Why we must protect most vulnerable, by director for children's services Jim Leivers

This comment piece has been published by the Oxford Mail

We’re in our sixth year of budget reductions, we’re in the process of saving £290m from 2010 to 2018 and we might have to save up to £50m on top of that by 2020.

At the first in a series of public meetings on our budget, the leader of the council said that our priority was protecting services for the most vulnerable people in Oxfordshire.

It was clear from the comments and questions that many people felt strongly that services provided by the council, including children’s centres and day services for adults, had helped them and their families during difficult times.

So what do we mean by protecting services for the most vulnerable people, and how can we say this while contemplating withdrawing funding from children’s centres and adult day services?

There are a number of legal obligations that councils have towards people in their care – be they children, elderly people or people with special needs such as mental health or learning disabilities.

But to put it simply, we are talking about children who are being abused or neglected, or at real risk of abuse or neglect.

Adult care means helping people with washing, dressing, eating and other personal care. That would either be in a care home or in their own home with visits and support from carers.

Some of those people may also attend day centres but predominantly day centres are for people whose needs are less than these.

About half our budget goes on providing services for two per cent of the population – that is, vulnerable children and adults in our care.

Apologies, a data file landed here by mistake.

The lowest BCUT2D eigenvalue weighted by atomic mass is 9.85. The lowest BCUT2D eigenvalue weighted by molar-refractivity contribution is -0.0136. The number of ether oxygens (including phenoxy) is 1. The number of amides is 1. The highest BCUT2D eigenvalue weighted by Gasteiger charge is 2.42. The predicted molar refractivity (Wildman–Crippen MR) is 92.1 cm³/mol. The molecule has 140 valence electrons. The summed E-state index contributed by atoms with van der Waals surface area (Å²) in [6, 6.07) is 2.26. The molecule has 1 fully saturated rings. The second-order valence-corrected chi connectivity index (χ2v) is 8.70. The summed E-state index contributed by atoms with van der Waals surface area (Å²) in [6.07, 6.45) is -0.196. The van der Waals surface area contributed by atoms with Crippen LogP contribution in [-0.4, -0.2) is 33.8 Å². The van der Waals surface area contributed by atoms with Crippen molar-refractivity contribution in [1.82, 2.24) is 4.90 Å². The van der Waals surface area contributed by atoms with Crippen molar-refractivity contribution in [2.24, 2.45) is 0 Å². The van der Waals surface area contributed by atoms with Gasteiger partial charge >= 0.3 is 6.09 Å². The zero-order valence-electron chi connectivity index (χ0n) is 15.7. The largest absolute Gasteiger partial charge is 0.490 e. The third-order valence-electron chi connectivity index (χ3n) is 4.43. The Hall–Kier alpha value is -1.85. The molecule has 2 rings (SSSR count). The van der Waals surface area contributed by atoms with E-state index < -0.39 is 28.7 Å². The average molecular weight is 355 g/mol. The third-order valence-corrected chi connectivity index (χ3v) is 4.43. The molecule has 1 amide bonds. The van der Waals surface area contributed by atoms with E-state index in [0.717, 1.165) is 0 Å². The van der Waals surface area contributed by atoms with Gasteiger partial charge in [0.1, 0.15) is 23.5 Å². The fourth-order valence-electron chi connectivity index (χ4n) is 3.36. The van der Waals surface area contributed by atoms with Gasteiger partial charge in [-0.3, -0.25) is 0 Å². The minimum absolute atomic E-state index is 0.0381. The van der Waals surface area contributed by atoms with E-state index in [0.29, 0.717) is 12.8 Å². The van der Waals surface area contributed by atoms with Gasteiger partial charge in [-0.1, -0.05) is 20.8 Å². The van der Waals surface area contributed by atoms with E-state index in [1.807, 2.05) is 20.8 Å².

The crucial point is that demand for this care is rising so we expect it to account for three-quarters of our budget by 2020 as the county’s population ages and grows.

The council’s budget will continue to reduce, while demand for care services goes up. The number of people receiving home care has nearly doubled (94 per cent) from 2011 to 2015. The number of children on child protection plans has risen by 71 per cent since 2011.

To meet this demand, we’ve already put an extra £7.5m in to child protection services. That figure is strikingly similar to the saving we may have to make on providing universal services in children’s centres.

The council is keen to stress that while it is our legal obligation to provide services to people who need care, it is also a moral obligation. These are the most vulnerable people in Oxfordshire.

Essentially we are having to save money from across all of our services to make sure these crucial services are as well funded as we can make them. That is why there are 95 savings options currently out to consultation covering highways, trading standards, fire and rescue, libraries, aspects of adult social care and many others.

We’ve already made a huge amount of savings that do not affect the frontline by massively reducing ‘back office’ costs.

We’re engaging ever more with volunteers to keep services running – more than 800 volunteers provided 22,000 hours of volunteering in our library service last year. We’re going to need more help from our communities who are clearly passionate about many of the services we provide – as they show through protest when they hear that the budgets for those services are potentially going to be cut.

None of this is easy, but our priority is providing services for the most vulnerable people in society. They are the people we have described above and we have legal and moral obligations to them.

These are not choices we want to make – but the reality of our financial position means we must make them nonetheless.